Today’s Image of the Day from NASA Earth Observatory features wildfire burning near Santa Fe, New Mexico. According to NASA, fire season in New Mexico arrived early and aggressively this year, fueled by strong, gusty winds, extremely low humidity, and an exceedingly dry landscape.
Midway through the month of April, nearly 99 percent of the state was experiencing some degree of drought. By April 25, nearly 137,000 acres of forests and grasslands were burning in five major fires across New Mexico.
“To the east of Santa Fe, the Hermits Peak fire had consumed 56,478 acres and was 12 percent contained as of April 25. The event began as a prescribed burn in part of the Santa Fe National Forest, but erratic, gusty winds blew it out of control. Strong winds on April 22-23 pushed the fire through steep terrain and caused a merger with the Calf Canyon fire, creating a fire complex with more than 180 miles of perimeter. Residents in parts of San Miguel, Mora, and Colfax counties were told to evacuate their homes,” reports NASA.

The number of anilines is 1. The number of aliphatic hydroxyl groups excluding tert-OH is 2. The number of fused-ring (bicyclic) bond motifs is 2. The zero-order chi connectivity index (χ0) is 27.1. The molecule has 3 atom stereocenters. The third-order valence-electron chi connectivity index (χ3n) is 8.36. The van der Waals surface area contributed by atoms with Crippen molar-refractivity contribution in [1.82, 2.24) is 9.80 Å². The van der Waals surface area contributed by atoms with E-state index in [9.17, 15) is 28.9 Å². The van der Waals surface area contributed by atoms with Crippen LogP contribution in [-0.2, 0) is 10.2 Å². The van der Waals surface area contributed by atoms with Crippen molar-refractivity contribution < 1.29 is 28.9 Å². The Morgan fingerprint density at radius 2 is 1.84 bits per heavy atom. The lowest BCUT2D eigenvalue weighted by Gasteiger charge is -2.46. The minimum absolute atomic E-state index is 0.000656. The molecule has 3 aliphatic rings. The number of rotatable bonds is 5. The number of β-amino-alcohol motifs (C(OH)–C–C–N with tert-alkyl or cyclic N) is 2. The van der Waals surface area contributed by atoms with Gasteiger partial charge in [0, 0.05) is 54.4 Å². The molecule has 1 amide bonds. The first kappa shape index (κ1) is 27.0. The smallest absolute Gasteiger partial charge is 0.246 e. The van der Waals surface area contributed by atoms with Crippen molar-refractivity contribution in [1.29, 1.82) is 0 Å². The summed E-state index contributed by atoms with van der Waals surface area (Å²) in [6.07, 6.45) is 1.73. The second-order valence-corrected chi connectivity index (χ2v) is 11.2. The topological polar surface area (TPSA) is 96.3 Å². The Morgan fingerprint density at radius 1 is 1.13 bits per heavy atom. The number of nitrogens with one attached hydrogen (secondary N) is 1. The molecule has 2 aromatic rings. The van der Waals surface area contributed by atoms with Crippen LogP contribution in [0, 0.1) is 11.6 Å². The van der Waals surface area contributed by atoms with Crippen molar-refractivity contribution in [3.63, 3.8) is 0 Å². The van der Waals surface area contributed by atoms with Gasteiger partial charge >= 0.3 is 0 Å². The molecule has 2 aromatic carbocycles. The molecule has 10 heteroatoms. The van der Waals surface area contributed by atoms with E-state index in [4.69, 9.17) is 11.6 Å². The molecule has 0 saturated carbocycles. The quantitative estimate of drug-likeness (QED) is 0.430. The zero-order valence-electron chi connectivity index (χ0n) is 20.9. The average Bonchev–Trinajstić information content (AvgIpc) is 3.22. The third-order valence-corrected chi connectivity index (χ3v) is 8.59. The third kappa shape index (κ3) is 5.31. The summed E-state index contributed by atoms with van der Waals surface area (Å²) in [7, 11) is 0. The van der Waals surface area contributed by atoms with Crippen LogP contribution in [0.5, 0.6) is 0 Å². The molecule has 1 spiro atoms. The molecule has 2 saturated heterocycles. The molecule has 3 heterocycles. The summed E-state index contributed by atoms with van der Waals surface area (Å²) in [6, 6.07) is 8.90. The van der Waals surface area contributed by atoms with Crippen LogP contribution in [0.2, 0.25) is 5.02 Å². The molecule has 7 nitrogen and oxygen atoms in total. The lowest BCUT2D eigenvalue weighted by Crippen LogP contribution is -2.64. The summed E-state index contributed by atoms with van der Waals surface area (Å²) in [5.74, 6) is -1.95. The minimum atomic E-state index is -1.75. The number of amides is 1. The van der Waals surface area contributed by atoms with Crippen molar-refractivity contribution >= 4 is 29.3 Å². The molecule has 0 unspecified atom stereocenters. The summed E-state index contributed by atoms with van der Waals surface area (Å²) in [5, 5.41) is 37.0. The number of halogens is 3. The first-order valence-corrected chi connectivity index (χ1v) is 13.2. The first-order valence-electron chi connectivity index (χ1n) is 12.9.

“To the northeast, the Cooks Peak fire burned through 51,982 acres and was 9 percent contained by the morning of April 25.”
“Nearly 1,000 state and federal firefighters were working to contain the Cooks Peak and Hermits Peak blazes, as well as three others across northern New Mexico. According to news reports, hundreds of structures have been burned. Calmer winds and cooler weather on April 24 aided the fire crews, as did some light snow and rain on April 25. But dry and windy conditions are back in the forecast for later this week.”
Image Credit: NASA Earth Observatory